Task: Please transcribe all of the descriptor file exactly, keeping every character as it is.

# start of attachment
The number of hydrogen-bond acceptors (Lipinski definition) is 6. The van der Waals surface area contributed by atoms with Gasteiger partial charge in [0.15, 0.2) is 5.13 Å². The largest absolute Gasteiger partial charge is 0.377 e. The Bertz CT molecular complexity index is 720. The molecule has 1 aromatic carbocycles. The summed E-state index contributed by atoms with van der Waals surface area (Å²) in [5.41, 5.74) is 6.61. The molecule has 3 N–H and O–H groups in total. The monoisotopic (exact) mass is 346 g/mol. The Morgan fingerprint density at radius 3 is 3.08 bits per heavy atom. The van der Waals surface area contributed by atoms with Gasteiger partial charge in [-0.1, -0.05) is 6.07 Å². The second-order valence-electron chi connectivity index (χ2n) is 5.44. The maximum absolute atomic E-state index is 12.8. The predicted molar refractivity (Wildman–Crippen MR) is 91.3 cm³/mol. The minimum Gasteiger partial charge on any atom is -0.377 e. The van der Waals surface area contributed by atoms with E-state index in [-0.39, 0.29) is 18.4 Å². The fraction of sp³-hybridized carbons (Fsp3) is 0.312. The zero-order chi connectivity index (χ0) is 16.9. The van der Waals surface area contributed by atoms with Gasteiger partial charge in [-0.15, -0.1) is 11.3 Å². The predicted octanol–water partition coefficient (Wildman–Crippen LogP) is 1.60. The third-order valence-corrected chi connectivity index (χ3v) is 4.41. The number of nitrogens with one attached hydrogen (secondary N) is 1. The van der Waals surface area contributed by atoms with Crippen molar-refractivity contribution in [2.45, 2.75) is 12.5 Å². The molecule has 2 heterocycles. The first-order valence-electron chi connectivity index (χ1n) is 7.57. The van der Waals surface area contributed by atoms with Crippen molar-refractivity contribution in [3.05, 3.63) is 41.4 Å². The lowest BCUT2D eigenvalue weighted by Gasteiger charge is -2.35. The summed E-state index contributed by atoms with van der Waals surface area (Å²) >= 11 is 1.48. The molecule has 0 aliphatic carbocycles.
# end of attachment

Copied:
The number of hydrogen-bond acceptors (Lipinski definition) is 6. The van der Waals surface area contributed by atoms with Gasteiger partial charge in [0.15, 0.2) is 5.13 Å². The largest absolute Gasteiger partial charge is 0.377 e. The Bertz CT molecular complexity index is 720. The molecule has 1 aromatic carbocycles. The summed E-state index contributed by atoms with van der Waals surface area (Å²) in [5.41, 5.74) is 6.61. The molecule has 3 N–H and O–H groups in total. The monoisotopic (exact) mass is 346 g/mol. The Morgan fingerprint density at radius 3 is 3.08 bits per heavy atom. The van der Waals surface area contributed by atoms with Gasteiger partial charge in [-0.1, -0.05) is 6.07 Å². The second-order valence-electron chi connectivity index (χ2n) is 5.44. The maximum absolute atomic E-state index is 12.8. The predicted molar refractivity (Wildman–Crippen MR) is 91.3 cm³/mol. The minimum Gasteiger partial charge on any atom is -0.377 e. The van der Waals surface area contributed by atoms with E-state index in [-0.39, 0.29) is 18.4 Å². The fraction of sp³-hybridized carbons (Fsp3) is 0.312. The zero-order chi connectivity index (χ0) is 16.9. The van der Waals surface area contributed by atoms with Gasteiger partial charge in [-0.15, -0.1) is 11.3 Å². The predicted octanol–water partition coefficient (Wildman–Crippen LogP) is 1.60. The third-order valence-corrected chi connectivity index (χ3v) is 4.41. The number of nitrogens with one attached hydrogen (secondary N) is 1. The van der Waals surface area contributed by atoms with Crippen molar-refractivity contribution in [2.45, 2.75) is 12.5 Å². The molecule has 2 heterocycles. The first-order valence-electron chi connectivity index (χ1n) is 7.57. The van der Waals surface area contributed by atoms with Crippen molar-refractivity contribution in [3.05, 3.63) is 41.4 Å². The lowest BCUT2D eigenvalue weighted by Gasteiger charge is -2.35. The summed E-state index contributed by atoms with van der Waals surface area (Å²) >= 11 is 1.48. The molecule has 0 aliphatic carbocycles.